USA Staff and wire reports
Daytona Beach, Fla. - The pits at Daytona International Speedway were cleared Saturday evening to evacuate fans injured when parts of a car went through and over the fence at the end of a NASCAR race.
It was unclear immediately how many people were injured or how seriously after several cars crashed and disintegrated in front of the grandstand at the end of the Nationwide Series race. Radio transmissions indicated helicopters were being brought to the pits to transport the injured.
The engine from Kyle Larson's car, which flew high and tore into the fence at the start-finish line, was seen burning inside an open area in the fence afterward. A wheel and lots of debris also were seen in the stands, where safety crews were working on at least five people, including four who were strapped to backboards. And at least two people were injured in the upper deck, where another safety crew with an additional two stretchers were sent.
NASCAR president Mike Helton said the series and track were working furiously to figure out the damage.
"There obviously was some intrusion into the fence," Helton said. "Fortunately, there was plenty of emergency workers ready to go. They all jumped in on it pretty quickly. Right now, it's just a function of trying to determine what all damage is done. They're moving folks to care centers and taking some folks over to Halifax Medical. We'll be able to update later on, but right now, all we know is everyone is working really hard on determining what all happened."
In an April 2009 race at Talladega Superspeedway, eight fans were injured when Carl Edwards' Ford flew into the catchfence after being bumped by race winner Brad Keselowski. Seven fans sustained minor injures in the incident, and Blake Bobbitt, 17, was airlifted to a hospital with a broken jaw after being struck by debris.
After that crash a shaken Edwards said: "NASCAR just puts us in this box, and we'll race like this until we kill somebody, and then they'll change it. I'm glad the car didn't go up in the grandstands. I don't know if I could live with myself if I ended up in the grandstands."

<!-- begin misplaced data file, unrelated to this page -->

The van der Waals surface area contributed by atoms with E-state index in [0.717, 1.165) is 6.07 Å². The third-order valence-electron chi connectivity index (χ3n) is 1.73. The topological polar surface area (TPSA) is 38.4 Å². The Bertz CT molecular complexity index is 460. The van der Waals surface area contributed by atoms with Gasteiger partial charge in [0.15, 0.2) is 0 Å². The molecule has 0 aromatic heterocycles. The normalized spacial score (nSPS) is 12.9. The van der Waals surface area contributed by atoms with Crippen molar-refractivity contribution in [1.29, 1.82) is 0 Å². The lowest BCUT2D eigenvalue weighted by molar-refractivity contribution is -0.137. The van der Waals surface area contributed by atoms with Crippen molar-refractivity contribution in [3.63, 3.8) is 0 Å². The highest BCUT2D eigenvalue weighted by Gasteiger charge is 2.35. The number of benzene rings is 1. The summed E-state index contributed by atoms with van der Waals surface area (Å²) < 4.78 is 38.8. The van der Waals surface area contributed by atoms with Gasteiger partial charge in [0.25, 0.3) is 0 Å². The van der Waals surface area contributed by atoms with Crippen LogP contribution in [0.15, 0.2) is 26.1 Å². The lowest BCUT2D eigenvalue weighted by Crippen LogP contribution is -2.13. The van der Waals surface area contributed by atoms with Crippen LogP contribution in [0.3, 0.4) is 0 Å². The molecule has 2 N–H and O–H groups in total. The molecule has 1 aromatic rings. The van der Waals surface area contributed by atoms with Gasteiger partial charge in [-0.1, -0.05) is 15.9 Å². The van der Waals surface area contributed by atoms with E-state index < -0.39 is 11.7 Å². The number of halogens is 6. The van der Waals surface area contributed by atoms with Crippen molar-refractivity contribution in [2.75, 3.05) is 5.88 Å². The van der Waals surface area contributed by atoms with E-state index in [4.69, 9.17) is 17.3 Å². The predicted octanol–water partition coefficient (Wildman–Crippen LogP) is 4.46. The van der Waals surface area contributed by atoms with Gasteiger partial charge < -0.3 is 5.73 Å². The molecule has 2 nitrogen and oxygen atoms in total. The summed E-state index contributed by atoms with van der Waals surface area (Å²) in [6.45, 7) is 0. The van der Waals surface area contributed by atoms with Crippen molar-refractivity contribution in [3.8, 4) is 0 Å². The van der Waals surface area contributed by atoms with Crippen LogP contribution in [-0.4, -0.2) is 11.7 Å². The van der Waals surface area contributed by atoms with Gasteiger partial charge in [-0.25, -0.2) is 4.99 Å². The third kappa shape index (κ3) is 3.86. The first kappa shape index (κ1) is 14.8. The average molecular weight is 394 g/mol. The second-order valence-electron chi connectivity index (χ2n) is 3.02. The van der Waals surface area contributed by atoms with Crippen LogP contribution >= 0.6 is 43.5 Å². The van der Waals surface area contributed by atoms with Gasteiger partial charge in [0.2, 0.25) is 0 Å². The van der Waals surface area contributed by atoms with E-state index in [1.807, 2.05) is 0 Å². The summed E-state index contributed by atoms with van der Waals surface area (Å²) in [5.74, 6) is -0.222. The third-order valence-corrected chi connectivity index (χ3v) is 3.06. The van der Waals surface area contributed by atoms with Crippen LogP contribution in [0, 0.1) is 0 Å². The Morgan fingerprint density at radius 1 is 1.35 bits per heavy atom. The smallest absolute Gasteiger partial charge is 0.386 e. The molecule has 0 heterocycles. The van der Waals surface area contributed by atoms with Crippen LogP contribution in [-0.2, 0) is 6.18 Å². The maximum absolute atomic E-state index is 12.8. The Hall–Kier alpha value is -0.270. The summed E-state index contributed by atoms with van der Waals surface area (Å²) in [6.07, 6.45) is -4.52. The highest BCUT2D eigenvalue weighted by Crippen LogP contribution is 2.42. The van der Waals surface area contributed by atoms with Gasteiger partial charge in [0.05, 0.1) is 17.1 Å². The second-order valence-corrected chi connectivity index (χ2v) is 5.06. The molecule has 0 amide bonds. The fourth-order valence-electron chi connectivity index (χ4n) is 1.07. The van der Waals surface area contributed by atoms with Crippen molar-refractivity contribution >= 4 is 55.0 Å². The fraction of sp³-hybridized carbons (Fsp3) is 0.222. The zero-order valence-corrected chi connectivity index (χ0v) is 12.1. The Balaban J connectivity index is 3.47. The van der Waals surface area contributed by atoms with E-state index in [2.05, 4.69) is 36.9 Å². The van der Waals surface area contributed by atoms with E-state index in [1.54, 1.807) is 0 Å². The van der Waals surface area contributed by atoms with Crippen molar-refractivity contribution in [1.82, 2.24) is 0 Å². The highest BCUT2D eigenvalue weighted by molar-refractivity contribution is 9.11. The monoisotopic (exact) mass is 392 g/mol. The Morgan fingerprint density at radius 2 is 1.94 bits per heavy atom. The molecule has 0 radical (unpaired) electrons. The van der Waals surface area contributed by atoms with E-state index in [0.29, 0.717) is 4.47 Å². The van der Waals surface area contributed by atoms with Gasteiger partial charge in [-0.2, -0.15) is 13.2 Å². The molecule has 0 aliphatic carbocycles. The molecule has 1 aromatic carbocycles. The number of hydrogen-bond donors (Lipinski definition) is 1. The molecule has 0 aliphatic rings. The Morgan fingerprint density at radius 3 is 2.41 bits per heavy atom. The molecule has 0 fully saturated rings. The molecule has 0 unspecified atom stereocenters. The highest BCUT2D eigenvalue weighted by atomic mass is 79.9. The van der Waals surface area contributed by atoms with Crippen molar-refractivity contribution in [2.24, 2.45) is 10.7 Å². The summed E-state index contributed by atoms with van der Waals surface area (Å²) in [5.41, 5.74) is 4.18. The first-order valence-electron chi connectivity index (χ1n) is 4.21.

Travis Smith was among the spectators in the main grandstands that saw Saturday's wreck unfold. He was with his family.
"The damn car went through the fence. It shattered everywhere," he said. "Tires went flying everywhere. Hit a bunch of people."
Smith said his cousin, Caroline Morris, 15, was injured, hit by debris in the forearm.
"It was nothing compared to other people. ... The last thing I remember, a tire was coming right at me. I turned my back and turned back around and it was panic. It was a sight to be seen."
Smith said he saw 4-5 people taken out on backboards.
Tony Stewart, who won the race by avoiding the crashing cars, appeared shaken after the race.
"We've always known since racing was started this was a dangerous sport, but we assume that risk, and it's hard when the fans get caught up in it," he said from Victory Lane. "So as much as we want to celebrate now and as much as this is a big deal to us, I'm more worried about the drivers and the fans in the stands right now, because I could see it all in the mirror, and it didn't look good from where I was at, either."
The Drive4COPD 300 had restarted with two laps remaining in the 120-lap race after it had been interrupted by a multicar pileup that resulted in driver Michael Annett being sent to a nearby hospital. As the field raced to the white flag signaling the final lap, Regan Smith's car was turned sideways.
"I threw a block there," Smith said. "I knew Brad (Keselowski) was going to try to make a move on me. ... If I'm in the same situation tomorrow (in the Daytona 500), I'll do the same thing again."
As cars began to spin, Larson's car became airborne and ripped into the catch fence. When it came to a stop, its engine was missing.
"I took a couple of big hits there and saw my engine was gone," Larson said.
NASCAR officials said all drivers involved in the second massive wreck were treated and released.
Dale Earnhardt Jr. said everyone "seems in good spirits" among the drivers who were in the care center, but Earnhardt expressed concern for those in the grandstands. "Guess some debris went up there," he said. "I'm worried about everybody up there."
Brad Keselowski echoed those same thoughts.
"Watching a replay, my reaction is the same as probably everyone in the garage and that is hoping everyone in the grandstands is OK," he said. "That's really unfortunate for us as a sport. ... I think until we know the status of everyone involved, it's hard to put a lot of thought into the 500. Hopefully we'll know soon, and hopefully everyone is OK, and if that's the case, we'll get to focusing on Sunday."